Okay. And then just lastly, Jay I just wanted to clarify maybe we just not entirely clear on mind, in terms of when it came through. But the - did you say a $1.50 that's 1.50 for your FFO guidance this year and then if you can also just expand on that implied for NOI growth?

Jay Jiang

Okay. Yes, it is 1.50 at NOI growth, I think for the year will probably slightly negative single-digit. And as we said before, so the income push to next year. So we're set up quite well both that NOI and asset booked and hopefully occupancy is for 2023.

Pammi Bir

Great, thanks very much. I will turn it back.

Operator

We have our next question from Jenny Ma.

Jenny Ma

Thanks. Good morning. Just got a couple of more questions with regards that $1.50 guidance you gave, Jay. You mentioned that, you're factoring some higher rates I presume that's on the floating. Does that factor any expected future increases or just what we've seen to date?

Jay Jiang

I would say, its mostly to date, though we try to all that use, but it's really hard to speculate what will be announced at the next round the meeting. So I think all-in we assume the blended rate on the facility is mid to high four, which is what we're seeing today. And that also factors in the refinancing of the one property that we talked about earlier with Pammi.

Jenny Ma

Okay. So if I'm hearing you correctly. To the extent there is more bumps in the rate then there could be additional pressure on cash flow?

Jay Jiang

It depends on when the bumps are, but that's correct. If interest rates go up, our interest goes up and by personally yes.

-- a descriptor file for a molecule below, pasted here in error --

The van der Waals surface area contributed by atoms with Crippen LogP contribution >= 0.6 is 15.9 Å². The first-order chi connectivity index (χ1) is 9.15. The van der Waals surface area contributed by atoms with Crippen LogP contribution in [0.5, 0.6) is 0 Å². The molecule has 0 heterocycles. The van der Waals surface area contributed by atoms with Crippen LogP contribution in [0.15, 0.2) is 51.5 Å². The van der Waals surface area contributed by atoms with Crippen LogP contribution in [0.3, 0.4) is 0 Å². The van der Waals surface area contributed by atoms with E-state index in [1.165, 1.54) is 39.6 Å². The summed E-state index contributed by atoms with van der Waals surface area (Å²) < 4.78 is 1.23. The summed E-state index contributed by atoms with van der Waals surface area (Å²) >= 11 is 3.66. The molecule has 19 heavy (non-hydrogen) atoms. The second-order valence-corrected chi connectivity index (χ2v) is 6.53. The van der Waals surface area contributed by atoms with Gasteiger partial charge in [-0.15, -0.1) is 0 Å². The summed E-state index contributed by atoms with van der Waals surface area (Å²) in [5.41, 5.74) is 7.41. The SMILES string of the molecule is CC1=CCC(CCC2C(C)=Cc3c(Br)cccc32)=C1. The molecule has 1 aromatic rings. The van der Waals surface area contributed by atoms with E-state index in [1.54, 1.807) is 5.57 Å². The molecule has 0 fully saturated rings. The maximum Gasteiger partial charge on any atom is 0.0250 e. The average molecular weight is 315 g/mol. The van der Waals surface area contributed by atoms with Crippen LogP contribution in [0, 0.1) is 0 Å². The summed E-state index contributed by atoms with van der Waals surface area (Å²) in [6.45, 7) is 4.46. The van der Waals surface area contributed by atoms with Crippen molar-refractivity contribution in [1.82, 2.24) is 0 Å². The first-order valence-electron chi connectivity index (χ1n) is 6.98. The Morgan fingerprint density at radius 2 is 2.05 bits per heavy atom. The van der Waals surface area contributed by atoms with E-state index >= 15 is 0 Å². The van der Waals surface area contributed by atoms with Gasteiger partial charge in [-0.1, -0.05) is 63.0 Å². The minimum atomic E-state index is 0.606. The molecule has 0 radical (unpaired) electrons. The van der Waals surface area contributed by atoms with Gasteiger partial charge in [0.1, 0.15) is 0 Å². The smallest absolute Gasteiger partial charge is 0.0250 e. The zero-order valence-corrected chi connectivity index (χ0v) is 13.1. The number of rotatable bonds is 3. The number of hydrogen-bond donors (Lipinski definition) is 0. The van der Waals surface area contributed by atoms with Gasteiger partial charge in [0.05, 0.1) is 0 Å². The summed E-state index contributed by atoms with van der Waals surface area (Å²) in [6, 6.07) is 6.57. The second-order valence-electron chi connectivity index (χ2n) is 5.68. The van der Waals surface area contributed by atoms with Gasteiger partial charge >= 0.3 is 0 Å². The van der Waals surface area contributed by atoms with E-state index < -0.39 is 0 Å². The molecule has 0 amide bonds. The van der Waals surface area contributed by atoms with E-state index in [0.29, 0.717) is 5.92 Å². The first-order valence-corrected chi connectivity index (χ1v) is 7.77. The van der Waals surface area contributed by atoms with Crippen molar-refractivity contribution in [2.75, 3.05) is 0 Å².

Jenny Ma

Okay. Are you factoring any more share buyback in the guidance?

Jay Jiang

No, our base case for that do not include any major capital allocation decisions, disposition with that.

Jenny Ma

Okay, great. So it looks like you mentioned earlier that you're looking at using liquidity to continue to buyback units. And I'm just wondering, given where the floating rate is at and potentially moving to when we think about that, would it be fair to look at the yield on the units sort of as a proxy on the cost of the equity and then comparing the two numbers and thinking about how you would allocate capital?

Jay Jiang

That's one metric that we look at. We also really look at the value of the -- the intrinsic value of the real estate. And on the liquidity, we would certainly factor in the cost of debt both in terms of the impact to FFO in addition to debt to EBITDA, and that's the gross book value. So we're cognizant of all those factors. Ultimately, we think the business and the portfolio is incredibly valuable. I think it's been a tough run for being a commercial office landlord, but I think we're seeing a lot of positive indicators as well.